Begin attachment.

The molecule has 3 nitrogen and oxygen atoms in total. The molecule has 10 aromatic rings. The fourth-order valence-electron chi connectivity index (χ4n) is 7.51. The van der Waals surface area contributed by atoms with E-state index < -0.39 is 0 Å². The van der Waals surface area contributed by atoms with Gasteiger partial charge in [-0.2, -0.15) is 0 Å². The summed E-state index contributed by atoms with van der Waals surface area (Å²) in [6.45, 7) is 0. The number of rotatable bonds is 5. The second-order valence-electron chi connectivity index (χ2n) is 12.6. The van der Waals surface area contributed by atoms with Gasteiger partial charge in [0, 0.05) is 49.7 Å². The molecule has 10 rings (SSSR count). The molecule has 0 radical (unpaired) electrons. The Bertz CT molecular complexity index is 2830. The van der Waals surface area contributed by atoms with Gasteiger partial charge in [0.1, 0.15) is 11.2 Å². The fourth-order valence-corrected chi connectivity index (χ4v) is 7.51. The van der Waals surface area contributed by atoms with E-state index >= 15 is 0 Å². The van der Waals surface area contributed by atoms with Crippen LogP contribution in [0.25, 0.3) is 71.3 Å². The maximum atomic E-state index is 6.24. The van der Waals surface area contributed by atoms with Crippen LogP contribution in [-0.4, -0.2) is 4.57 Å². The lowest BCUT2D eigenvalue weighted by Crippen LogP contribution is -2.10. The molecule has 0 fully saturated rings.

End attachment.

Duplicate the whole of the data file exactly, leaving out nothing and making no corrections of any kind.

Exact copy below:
The molecule has 3 nitrogen and oxygen atoms in total. The molecule has 10 aromatic rings. The fourth-order valence-electron chi connectivity index (χ4n) is 7.51. The van der Waals surface area contributed by atoms with E-state index < -0.39 is 0 Å². The van der Waals surface area contributed by atoms with Gasteiger partial charge in [-0.2, -0.15) is 0 Å². The summed E-state index contributed by atoms with van der Waals surface area (Å²) in [6.45, 7) is 0. The number of rotatable bonds is 5. The second-order valence-electron chi connectivity index (χ2n) is 12.6. The van der Waals surface area contributed by atoms with Gasteiger partial charge in [0, 0.05) is 49.7 Å². The molecule has 10 rings (SSSR count). The molecule has 0 radical (unpaired) electrons. The Bertz CT molecular complexity index is 2830. The van der Waals surface area contributed by atoms with Gasteiger partial charge in [0.1, 0.15) is 11.2 Å². The fourth-order valence-corrected chi connectivity index (χ4v) is 7.51. The van der Waals surface area contributed by atoms with E-state index >= 15 is 0 Å². The van der Waals surface area contributed by atoms with Crippen LogP contribution in [0.25, 0.3) is 71.3 Å². The maximum atomic E-state index is 6.24. The van der Waals surface area contributed by atoms with Crippen LogP contribution in [-0.4, -0.2) is 4.57 Å². The lowest BCUT2D eigenvalue weighted by Crippen LogP contribution is -2.10. The molecule has 0 fully saturated rings.